European Union Agriculture Commissioner Franz Fischler has told agriculture ministers from the Eastern candidate countries to be "realistic" in talks over financing their farm sectors when they join the EU. Fischler said the European Commission's present proposal is close to the "best deal" the newcomers can expect. But the Easterners have already voiced their rejection of the offer, which they see as unfair.
Prague, 20 March 2002 (RFE/RL) -- Agriculture ministers from the Central and Eastern European candidate countries had the opportunity in Brussels yesterday to collectively tell the EU their objections to its proposals for farm sector financing.
As one diplomat quoted by Reuters put it, the "candidates got a chance to let off steam."
At issue was the highly contentious proposal from the European Commission to offer farmers in the candidate countries initially only 25 percent of the amount farmers in EU member states are currently getting in direct subsidies. That fraction would gradually rise to 100 percent over a period of 11 years.
When the Commission proposals were unveiled six weeks ago, the outcry from the Easterners was immediate and fierce. They denounced the offer as unfair and relegating them to the role of second class members.
Poland, the candidate with by far the biggest farm sector, in particular was offended by the offer. The reaction at the time of the agriculture counselor at the Polish Mission to the EU, Vladislav Pizkorz, was this: "If direct payments will not be made in full, there is an open question of how it can be assured that there is not distortion of competition on the single market, and one of the basic rules of the EU is that there must be no distortion of competition. The commission monitors very closely the terms of competition and takes action if some companies are receiving too much support, which is not allowed under EU rules, and then the countries [concerned] are punished."
The Commission countered such criticism by issuing a report which has just been presented to the Easterners. It says that giving the incoming farmers full benefits immediately would certainly boost their incomes, but at the same time that would worsen inequalities in rural areas, and reduce incentive for reform. The report also says that in any case, no matter what the level of support, farmers in candidate countries will benefit from EU membership.
And at a press conference yesterday after the joint meeting, EU Agriculture Commissioner Franz Fischler basically repeated earlier Commission assertions that, no matter what the complaints, the candidates are not going to get much more money. And he called for the candidates to be practical.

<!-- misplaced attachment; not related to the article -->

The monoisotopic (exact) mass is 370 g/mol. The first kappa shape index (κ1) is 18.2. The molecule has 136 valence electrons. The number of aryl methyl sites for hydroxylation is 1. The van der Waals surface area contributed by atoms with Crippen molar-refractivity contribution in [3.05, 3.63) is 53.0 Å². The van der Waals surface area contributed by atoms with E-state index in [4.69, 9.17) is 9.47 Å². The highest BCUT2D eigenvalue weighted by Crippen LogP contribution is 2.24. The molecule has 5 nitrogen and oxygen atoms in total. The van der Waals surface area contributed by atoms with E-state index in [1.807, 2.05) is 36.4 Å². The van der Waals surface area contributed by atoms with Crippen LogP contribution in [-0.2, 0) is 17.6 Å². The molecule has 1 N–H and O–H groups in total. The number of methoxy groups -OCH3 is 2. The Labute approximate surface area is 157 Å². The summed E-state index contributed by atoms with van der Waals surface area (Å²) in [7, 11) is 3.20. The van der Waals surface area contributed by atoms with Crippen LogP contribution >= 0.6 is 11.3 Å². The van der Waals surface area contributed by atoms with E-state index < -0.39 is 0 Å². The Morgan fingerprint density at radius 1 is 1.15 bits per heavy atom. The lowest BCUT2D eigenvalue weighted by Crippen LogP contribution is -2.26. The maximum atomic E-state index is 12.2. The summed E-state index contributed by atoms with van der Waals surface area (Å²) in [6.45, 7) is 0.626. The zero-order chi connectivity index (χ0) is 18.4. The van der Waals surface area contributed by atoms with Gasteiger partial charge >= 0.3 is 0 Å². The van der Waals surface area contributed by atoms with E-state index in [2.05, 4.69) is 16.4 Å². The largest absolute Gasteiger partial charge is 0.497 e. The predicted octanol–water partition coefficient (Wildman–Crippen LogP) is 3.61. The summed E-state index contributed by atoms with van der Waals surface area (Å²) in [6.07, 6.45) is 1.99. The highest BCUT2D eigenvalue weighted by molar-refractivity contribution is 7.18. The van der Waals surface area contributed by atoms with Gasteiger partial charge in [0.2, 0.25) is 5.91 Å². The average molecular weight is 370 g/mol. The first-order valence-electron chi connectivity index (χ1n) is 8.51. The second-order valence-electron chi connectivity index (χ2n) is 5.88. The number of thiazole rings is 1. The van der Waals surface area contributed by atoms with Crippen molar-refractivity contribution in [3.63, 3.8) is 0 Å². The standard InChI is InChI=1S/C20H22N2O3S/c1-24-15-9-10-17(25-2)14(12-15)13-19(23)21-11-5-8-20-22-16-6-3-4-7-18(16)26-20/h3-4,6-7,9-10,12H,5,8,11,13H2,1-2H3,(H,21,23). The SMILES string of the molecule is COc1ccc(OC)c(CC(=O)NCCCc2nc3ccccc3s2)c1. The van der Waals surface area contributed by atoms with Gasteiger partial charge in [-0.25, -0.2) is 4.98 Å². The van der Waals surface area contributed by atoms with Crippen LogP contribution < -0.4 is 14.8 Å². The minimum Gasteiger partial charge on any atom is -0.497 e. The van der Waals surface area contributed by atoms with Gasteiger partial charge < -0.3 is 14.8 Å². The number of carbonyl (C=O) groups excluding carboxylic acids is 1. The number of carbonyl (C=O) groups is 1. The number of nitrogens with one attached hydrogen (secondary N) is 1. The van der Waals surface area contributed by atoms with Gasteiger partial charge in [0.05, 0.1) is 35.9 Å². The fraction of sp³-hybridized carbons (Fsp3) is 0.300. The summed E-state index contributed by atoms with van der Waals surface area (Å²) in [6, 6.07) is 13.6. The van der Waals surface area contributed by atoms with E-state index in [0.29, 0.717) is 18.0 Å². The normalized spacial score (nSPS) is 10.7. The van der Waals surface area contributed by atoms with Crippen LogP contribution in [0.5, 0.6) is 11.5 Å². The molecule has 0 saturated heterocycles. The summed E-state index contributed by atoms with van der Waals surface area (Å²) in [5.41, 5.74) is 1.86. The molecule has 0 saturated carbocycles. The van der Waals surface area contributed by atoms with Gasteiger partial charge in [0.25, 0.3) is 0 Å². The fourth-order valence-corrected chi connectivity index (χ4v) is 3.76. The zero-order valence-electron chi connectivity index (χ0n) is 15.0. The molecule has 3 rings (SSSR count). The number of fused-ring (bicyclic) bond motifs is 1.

"Altogether, I believe, we must be realistic and that was the reason for the meeting today -- to have more realism. We have indeed succeeded in this. And we believe that we now have a very good basis to continue with the talks," Fischler said.
Formal negotiations on the subject of agriculture begin only in the second half of 2002. Spanish Agriculture Minister Miguel Arias Canete, representing the current EU President Spain, held out some hope for flexibility on the EU side during those negotiations.
"Right now we are in an internal phase, we are looking for agreement [on the offer] among ourselves [as present EU members], and we are seeking the [farthest] point the EU can reach, while at the same time respecting those conditions which limit the formulation of the offer; from that moment the negotiations will start," Canete said.
At the same press conference, Polish Farm Minister Jaroslaw Kalinowski kept up the criticism, maintaining like Pizkorz that the Commission's offer would undermine fair competition: "If the process of enlargement is to benefit both sides, no divisions can be continued, which means there must be the same [single] Europe, on the same terms of competition."
Kalinowski said he has handed to EU officials a report by Polish experts in support of this view. And the Polish minister took issue with the persistent Western view that the candidate countries have everything to gain from EU membership, while the present members have only to bear the expense and inconvenience of the accession process.
"If I recall, according to an [EU] report published in 1999, the [eastward] enlargement to include the 10 new member states alone will boost the [union's] GDP [gross domestic product] by 0.6 percent, which means 70 billion euro," Kalinowski said.
In the case of Poland, Kalinowski said that during the 10-year period in which Warsaw has had an association agreement with the EU, Poland's trade deficit with the union has amounted to tens of millions of euros.
According to Fischler, the meeting in Brussels went off without too much acrimony. But he said that in any event, disagreement is to be expected at this stage: "If you interpret my remarks to mean that there was no criticism, that would be a false impression, because after all we are beginning the negotiations, and when there would be no more criticism, then the negotiations would be already closed -- and that is not the case today, I can assure you."
Negotiations on all topics are scheduled to be wrapped up by the end of 2002, to allow accession of up to 10 of the front-running candidates in 2004.